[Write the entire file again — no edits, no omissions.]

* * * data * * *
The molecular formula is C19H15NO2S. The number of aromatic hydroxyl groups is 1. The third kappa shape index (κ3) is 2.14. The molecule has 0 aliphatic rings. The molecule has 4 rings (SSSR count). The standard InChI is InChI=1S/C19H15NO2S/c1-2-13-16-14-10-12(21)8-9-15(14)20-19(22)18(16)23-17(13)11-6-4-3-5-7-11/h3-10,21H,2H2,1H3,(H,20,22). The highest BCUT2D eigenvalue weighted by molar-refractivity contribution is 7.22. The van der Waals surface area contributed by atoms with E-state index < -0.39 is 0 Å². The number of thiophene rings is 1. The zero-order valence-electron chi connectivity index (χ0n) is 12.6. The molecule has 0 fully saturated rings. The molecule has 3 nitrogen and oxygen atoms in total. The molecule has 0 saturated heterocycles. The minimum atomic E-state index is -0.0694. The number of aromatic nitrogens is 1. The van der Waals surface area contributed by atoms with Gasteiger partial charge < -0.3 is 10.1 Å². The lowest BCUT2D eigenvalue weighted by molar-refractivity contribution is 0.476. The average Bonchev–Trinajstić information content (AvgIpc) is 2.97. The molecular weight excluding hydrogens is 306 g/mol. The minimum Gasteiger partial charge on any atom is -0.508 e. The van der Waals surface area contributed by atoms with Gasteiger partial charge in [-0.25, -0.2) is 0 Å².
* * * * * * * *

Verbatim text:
The molecular formula is C19H15NO2S. The number of aromatic hydroxyl groups is 1. The third kappa shape index (κ3) is 2.14. The molecule has 0 aliphatic rings. The molecule has 4 rings (SSSR count). The standard InChI is InChI=1S/C19H15NO2S/c1-2-13-16-14-10-12(21)8-9-15(14)20-19(22)18(16)23-17(13)11-6-4-3-5-7-11/h3-10,21H,2H2,1H3,(H,20,22). The highest BCUT2D eigenvalue weighted by molar-refractivity contribution is 7.22. The van der Waals surface area contributed by atoms with E-state index < -0.39 is 0 Å². The number of thiophene rings is 1. The zero-order valence-electron chi connectivity index (χ0n) is 12.6. The molecule has 0 fully saturated rings. The molecule has 3 nitrogen and oxygen atoms in total. The molecule has 0 saturated heterocycles. The minimum atomic E-state index is -0.0694. The number of aromatic nitrogens is 1. The van der Waals surface area contributed by atoms with Gasteiger partial charge < -0.3 is 10.1 Å². The lowest BCUT2D eigenvalue weighted by molar-refractivity contribution is 0.476. The average Bonchev–Trinajstić information content (AvgIpc) is 2.97. The molecular weight excluding hydrogens is 306 g/mol. The minimum Gasteiger partial charge on any atom is -0.508 e. The van der Waals surface area contributed by atoms with Gasteiger partial charge in [-0.25, -0.2) is 0 Å².